The bottom line, I guess, is pride. We want to come out looking like we did something (picked the best team, the best singer, the best candidate). We want to outshine the next guy, even when we don’t know that guy and will never see him again. It’s our own ego we are trying to satisfy.

Ego, I think, is what drove those teachers in Atlanta to cheat for their students. In fact, CNN reported that during former Georgia District Attorney Michael Bowers investigation, “he heard that educators cheated out of pride, to earn bonuses, to enhance their careers or to keep their jobs” (emphasis mine). Ego drives gang members to tag their turf and protect it. Ego drives businessmen to pull shady deals so they can climb over their buddy as they ascend the corporate ladder. Ego drives soccer moms to brag about their kids’ accomplishments even as they conveniently forget to mention the problems. Ego causes church leaders to play the number game—how many converts, how many baptisms, how many attendees.

And why shouldn’t ego be a growing factor in today’s society? From the moment kids can walk and talk, parents and TV and educators and most every other adult they come in contact with, tell them they can do whatever they put their little minds to. Unfortunately, “Just win, baby” actually hasn’t turned out to be much of a winning formula.

Some people believe it and spend their lives trying to get to whatever goal they desire and believe they deserve, regardless of the methods required to do so. Others who learn they aren’t the winners their parents said they were, live vicariously through their own children or through their favorite golfer or race car driver; others steep themselves in the gaming community and make all parts of life about winning. Including Internet discussions.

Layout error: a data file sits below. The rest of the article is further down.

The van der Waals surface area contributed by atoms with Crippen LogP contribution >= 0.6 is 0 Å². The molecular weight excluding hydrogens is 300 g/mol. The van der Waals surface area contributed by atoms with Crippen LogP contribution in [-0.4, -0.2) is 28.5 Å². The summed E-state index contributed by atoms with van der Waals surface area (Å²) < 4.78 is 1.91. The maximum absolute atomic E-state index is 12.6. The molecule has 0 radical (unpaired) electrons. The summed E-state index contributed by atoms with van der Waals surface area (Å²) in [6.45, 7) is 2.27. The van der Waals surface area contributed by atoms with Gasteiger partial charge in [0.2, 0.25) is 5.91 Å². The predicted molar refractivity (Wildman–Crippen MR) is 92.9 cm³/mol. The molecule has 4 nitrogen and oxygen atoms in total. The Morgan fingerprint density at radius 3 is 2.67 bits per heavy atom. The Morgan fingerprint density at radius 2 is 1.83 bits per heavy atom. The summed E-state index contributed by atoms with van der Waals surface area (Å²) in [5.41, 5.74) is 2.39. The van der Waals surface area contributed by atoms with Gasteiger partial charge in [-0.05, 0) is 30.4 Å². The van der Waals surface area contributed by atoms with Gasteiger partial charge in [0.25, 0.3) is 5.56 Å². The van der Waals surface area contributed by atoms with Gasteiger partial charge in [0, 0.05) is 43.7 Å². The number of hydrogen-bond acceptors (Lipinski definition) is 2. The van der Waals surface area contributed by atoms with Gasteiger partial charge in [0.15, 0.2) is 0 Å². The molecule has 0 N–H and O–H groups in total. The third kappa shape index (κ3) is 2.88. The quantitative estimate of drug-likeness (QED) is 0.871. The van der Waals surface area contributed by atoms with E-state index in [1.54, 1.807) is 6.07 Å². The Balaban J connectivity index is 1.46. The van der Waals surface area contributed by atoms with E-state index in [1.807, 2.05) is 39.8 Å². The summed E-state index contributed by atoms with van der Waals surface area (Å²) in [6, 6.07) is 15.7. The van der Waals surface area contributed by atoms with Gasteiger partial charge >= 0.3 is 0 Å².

As long as we live with the idea that discussions are about winning, we doom ourselves in two ways: we will stop learning about other people and what they think—a dangerous circumstance in our ever shrinking world—and we will devalue compromise.

Once, in the US men of government were considered great statesmen if they could work out a compromise. If two sides saw an issue in opposing ways, a statesman was the person who helped both sides to come together and agree on something workable; though neither side got all they wanted, both sides got some of what they wanted.

Apparently we no longer value the role of a peacemaker. Rather, we want a litigator who can take the matter to court and WIN. Ah, there it is again. This passion to come out on top.

No wonder Jesus sounds so radical to our culture. He said things like, The last shall be first, and the first last. And, Love your enemies; do good to those who misuse you. And take up your cross daily, and follow me.